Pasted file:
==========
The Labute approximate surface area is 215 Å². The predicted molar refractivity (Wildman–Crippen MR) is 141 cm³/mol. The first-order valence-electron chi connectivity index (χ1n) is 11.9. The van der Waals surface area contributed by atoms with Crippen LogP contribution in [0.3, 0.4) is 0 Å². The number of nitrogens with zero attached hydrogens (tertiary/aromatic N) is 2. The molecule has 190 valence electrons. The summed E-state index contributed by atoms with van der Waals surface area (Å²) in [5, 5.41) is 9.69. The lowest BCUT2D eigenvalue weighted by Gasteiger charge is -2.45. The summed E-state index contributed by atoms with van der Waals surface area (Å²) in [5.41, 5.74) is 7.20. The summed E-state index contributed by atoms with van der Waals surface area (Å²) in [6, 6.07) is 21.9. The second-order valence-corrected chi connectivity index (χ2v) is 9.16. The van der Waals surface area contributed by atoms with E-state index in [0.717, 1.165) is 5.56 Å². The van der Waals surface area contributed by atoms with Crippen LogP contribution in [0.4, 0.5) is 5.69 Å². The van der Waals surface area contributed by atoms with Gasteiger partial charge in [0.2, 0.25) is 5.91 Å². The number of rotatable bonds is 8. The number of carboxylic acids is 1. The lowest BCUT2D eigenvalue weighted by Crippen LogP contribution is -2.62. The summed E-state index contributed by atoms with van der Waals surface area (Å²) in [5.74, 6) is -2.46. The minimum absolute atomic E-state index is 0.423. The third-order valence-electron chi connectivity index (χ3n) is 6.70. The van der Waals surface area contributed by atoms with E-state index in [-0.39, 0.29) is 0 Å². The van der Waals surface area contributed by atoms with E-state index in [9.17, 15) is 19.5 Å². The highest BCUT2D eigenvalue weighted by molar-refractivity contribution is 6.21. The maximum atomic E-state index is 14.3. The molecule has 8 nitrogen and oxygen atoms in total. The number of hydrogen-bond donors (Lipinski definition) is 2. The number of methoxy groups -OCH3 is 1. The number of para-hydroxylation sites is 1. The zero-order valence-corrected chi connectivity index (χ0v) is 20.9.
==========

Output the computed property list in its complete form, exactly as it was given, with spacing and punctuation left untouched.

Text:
The Labute approximate surface area is 215 Å². The predicted molar refractivity (Wildman–Crippen MR) is 141 cm³/mol. The first-order valence-electron chi connectivity index (χ1n) is 11.9. The van der Waals surface area contributed by atoms with Crippen LogP contribution in [0.3, 0.4) is 0 Å². The number of nitrogens with zero attached hydrogens (tertiary/aromatic N) is 2. The molecule has 190 valence electrons. The summed E-state index contributed by atoms with van der Waals surface area (Å²) in [5, 5.41) is 9.69. The lowest BCUT2D eigenvalue weighted by Gasteiger charge is -2.45. The summed E-state index contributed by atoms with van der Waals surface area (Å²) in [5.41, 5.74) is 7.20. The summed E-state index contributed by atoms with van der Waals surface area (Å²) in [6, 6.07) is 21.9. The second-order valence-corrected chi connectivity index (χ2v) is 9.16. The van der Waals surface area contributed by atoms with E-state index in [0.717, 1.165) is 5.56 Å². The van der Waals surface area contributed by atoms with Crippen LogP contribution in [0.4, 0.5) is 5.69 Å². The van der Waals surface area contributed by atoms with Gasteiger partial charge in [0.2, 0.25) is 5.91 Å². The number of rotatable bonds is 8. The number of carboxylic acids is 1. The lowest BCUT2D eigenvalue weighted by Crippen LogP contribution is -2.62. The summed E-state index contributed by atoms with van der Waals surface area (Å²) in [5.74, 6) is -2.46. The minimum absolute atomic E-state index is 0.423. The third-order valence-electron chi connectivity index (χ3n) is 6.70. The van der Waals surface area contributed by atoms with E-state index in [-0.39, 0.29) is 0 Å². The van der Waals surface area contributed by atoms with E-state index in [9.17, 15) is 19.5 Å². The highest BCUT2D eigenvalue weighted by molar-refractivity contribution is 6.21. The maximum atomic E-state index is 14.3. The molecule has 8 nitrogen and oxygen atoms in total. The number of hydrogen-bond donors (Lipinski definition) is 2. The number of methoxy groups -OCH3 is 1. The number of para-hydroxylation sites is 1. The zero-order valence-corrected chi connectivity index (χ0v) is 20.9.